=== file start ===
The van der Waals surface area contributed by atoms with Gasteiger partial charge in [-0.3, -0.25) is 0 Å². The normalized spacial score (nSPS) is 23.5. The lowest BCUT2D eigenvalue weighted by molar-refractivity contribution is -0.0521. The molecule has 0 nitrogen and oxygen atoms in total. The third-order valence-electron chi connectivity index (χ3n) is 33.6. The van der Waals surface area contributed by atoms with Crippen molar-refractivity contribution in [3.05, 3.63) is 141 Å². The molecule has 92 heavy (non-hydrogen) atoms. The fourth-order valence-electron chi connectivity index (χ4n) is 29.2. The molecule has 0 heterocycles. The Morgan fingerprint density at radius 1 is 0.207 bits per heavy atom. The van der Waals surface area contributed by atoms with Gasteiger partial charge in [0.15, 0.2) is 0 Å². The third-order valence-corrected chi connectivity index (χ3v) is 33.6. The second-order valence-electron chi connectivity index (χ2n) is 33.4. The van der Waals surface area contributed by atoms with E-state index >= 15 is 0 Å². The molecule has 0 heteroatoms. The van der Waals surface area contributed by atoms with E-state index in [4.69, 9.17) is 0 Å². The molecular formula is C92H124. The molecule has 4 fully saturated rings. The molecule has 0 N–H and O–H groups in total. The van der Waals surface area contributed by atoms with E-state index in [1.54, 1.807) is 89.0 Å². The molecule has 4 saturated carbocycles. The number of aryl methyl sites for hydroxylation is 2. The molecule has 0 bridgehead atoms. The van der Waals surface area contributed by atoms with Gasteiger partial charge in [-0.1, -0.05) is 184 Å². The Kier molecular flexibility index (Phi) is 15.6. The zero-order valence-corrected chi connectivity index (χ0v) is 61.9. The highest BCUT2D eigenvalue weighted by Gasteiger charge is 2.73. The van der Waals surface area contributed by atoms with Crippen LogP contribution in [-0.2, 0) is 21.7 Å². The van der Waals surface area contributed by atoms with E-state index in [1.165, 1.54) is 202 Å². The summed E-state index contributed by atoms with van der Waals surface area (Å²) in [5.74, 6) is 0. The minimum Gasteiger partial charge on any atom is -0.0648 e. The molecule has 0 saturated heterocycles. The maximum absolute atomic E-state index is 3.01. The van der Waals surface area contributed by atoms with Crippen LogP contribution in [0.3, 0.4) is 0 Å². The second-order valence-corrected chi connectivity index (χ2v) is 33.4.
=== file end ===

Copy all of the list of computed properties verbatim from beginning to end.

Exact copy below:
The van der Waals surface area contributed by atoms with Gasteiger partial charge in [-0.3, -0.25) is 0 Å². The normalized spacial score (nSPS) is 23.5. The lowest BCUT2D eigenvalue weighted by molar-refractivity contribution is -0.0521. The molecule has 0 nitrogen and oxygen atoms in total. The third-order valence-electron chi connectivity index (χ3n) is 33.6. The van der Waals surface area contributed by atoms with Crippen molar-refractivity contribution in [3.05, 3.63) is 141 Å². The molecule has 92 heavy (non-hydrogen) atoms. The fourth-order valence-electron chi connectivity index (χ4n) is 29.2. The molecule has 0 heterocycles. The Morgan fingerprint density at radius 1 is 0.207 bits per heavy atom. The van der Waals surface area contributed by atoms with Gasteiger partial charge in [0.15, 0.2) is 0 Å². The third-order valence-corrected chi connectivity index (χ3v) is 33.6. The second-order valence-electron chi connectivity index (χ2n) is 33.4. The van der Waals surface area contributed by atoms with E-state index >= 15 is 0 Å². The molecule has 0 heteroatoms. The van der Waals surface area contributed by atoms with E-state index in [4.69, 9.17) is 0 Å². The molecular formula is C92H124. The molecule has 4 fully saturated rings. The molecule has 0 N–H and O–H groups in total. The van der Waals surface area contributed by atoms with E-state index in [1.54, 1.807) is 89.0 Å². The molecule has 4 saturated carbocycles. The number of aryl methyl sites for hydroxylation is 2. The molecule has 0 bridgehead atoms. The van der Waals surface area contributed by atoms with Gasteiger partial charge in [-0.1, -0.05) is 184 Å². The Kier molecular flexibility index (Phi) is 15.6. The zero-order valence-corrected chi connectivity index (χ0v) is 61.9. The highest BCUT2D eigenvalue weighted by Gasteiger charge is 2.73. The van der Waals surface area contributed by atoms with Crippen LogP contribution in [-0.2, 0) is 21.7 Å². The van der Waals surface area contributed by atoms with E-state index in [1.165, 1.54) is 202 Å². The summed E-state index contributed by atoms with van der Waals surface area (Å²) in [5.74, 6) is 0. The minimum Gasteiger partial charge on any atom is -0.0648 e. The molecule has 0 saturated heterocycles. The maximum absolute atomic E-state index is 3.01. The van der Waals surface area contributed by atoms with Crippen LogP contribution in [0.3, 0.4) is 0 Å². The second-order valence-corrected chi connectivity index (χ2v) is 33.4.